While a consumer’s definition of cyber crime may vary, the FBI designates four areas of illegal activity to fall under this heading. Cyber crime statistics bear out that this form of criminal activity is on the rise. Have you been a victim?
slide 1 of 6
FBI Definition of Cyber Crime
The Federal Bureau of Investigations (FBI) recognizes four instances of cyber crime(1):
Cyber crimes against children (usually involving child pornography or child rape)
Theft of intellectual property
Publication and intentional dissemination of malware
National and international Internet fraud
The United States’ executive branch defined a National Strategy to Secure Cyberspace, which put the FBI and the Department of Justice in charge of cyber crime investigation and prosecution.
slide 2 of 6
Cyber Crime Statistics
The 2008 Internet Crime Report(2) reveals that between January 1 and December 31, 2008, a total 275,284 complaints were filed. This number shows slightly more than a 33 percent increase, when compared to the previous year. Cyber crime in 2009 is likely to have increased even more. The total loss associated with these cyber crime cases topped $264 million.
slide 3 of 6
What is Cyber Crime (according to statistics)?
It is interesting to note the various natures of reported offenses. The annual report suggests that almost 33 percent of complaints dealt with non-delivered goods or missing payments. These allegations were closely followed by auction fraud complaints – more than 25 percent – and credit or debit card fraud at nine percent.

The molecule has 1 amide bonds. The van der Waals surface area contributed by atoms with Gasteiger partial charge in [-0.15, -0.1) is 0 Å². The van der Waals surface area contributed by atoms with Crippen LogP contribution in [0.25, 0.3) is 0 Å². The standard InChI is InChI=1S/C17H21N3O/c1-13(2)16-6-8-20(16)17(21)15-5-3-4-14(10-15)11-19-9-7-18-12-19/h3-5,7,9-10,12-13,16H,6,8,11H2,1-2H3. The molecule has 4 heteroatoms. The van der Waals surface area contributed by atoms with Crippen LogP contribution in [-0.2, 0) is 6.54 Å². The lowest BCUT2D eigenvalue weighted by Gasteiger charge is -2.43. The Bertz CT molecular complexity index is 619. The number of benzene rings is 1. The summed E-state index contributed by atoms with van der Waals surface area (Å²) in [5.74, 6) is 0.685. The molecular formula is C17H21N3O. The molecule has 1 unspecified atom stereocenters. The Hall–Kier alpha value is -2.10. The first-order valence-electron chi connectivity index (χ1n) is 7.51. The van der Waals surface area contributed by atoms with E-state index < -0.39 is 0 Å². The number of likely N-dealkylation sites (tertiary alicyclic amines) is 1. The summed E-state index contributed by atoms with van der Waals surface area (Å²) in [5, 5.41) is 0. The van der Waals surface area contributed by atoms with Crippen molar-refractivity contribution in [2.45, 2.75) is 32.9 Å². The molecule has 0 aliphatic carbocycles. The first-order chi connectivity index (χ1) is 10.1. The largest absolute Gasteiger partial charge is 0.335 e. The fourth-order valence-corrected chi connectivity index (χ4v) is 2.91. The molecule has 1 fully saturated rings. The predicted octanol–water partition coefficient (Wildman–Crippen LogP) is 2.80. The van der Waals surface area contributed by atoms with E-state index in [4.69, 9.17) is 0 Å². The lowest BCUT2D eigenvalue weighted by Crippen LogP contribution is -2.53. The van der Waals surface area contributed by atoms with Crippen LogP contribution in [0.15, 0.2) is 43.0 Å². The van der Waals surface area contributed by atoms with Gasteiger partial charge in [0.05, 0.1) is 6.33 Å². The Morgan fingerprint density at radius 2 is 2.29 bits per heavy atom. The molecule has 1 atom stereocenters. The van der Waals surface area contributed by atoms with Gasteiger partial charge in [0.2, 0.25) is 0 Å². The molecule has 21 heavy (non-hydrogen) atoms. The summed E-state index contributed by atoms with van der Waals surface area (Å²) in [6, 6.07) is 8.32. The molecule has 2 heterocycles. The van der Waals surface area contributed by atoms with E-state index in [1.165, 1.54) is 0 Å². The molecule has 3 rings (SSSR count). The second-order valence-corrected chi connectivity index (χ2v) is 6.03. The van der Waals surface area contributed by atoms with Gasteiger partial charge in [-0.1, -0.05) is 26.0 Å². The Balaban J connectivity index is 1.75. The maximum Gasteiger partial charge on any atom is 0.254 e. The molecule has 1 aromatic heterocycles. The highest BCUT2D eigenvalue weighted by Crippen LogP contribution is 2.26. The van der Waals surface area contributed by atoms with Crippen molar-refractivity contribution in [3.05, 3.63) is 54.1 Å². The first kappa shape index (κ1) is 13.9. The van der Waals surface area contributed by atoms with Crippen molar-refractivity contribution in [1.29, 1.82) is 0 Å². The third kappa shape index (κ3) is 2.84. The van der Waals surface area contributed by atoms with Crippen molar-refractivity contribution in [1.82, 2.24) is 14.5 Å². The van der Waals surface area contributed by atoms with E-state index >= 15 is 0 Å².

Another example of computer cyber crime is the con, which may be perpetrated via the now famously infamous Nigerian chain letters and also check fraud as well as other instances of computer fraud.
It is noteworthy that these latter categories constituted the highest individual dollar losses. Median losses here ranged from $1,650 to $3,000 per incident, while the overall median loss per cyber crime was little more than $931 per complaint.
slide 4 of 6
Beyond Cyber Crime Laws: Prevention
Running an online vendor’s information through the Better Business Bureau database is a highly recommended first step. When doing business with a private party – especially on an auction site – keeping a close eye on the vendor’s (or buyer’s) feedback is a must.
Sending payments of any kind to post office boxes should pose a red flag; the same holds true for a seller who claims to be in the United States but asks to have payments sent to a foreign country. Varying cyber crime laws between countries make it hard, if not impossible, to recover any losses.
slide 5 of 6
How to Report an Incident
The definition of cyber crime might have the casual or frequent Internet user suspect that he has become the victim of an incident. Reporting a cyber crime is possible at a number of venues:
Child pornography or any form of child exploitation falls under the jurisdiction of the FBI as well as the Internet Crime Complaint Center(3).
Trademark counterfeiting, copyright violations and other intellectual theft must be reported to the FBI.
Hacking and instances of malware distribution also fall under the jurisdiction of the FBI, although when perpetrated on a government level, the Secret Service(4) also has jurisdiction.
General Internet fraud and instances of spam should be reported to the FBI, the Secret Service’s financial crimes division, the Internet Crime Complaint Center, the Securities and Exchange Commission(5) (for securities fraud), as well as the Federal Trade Commission(6).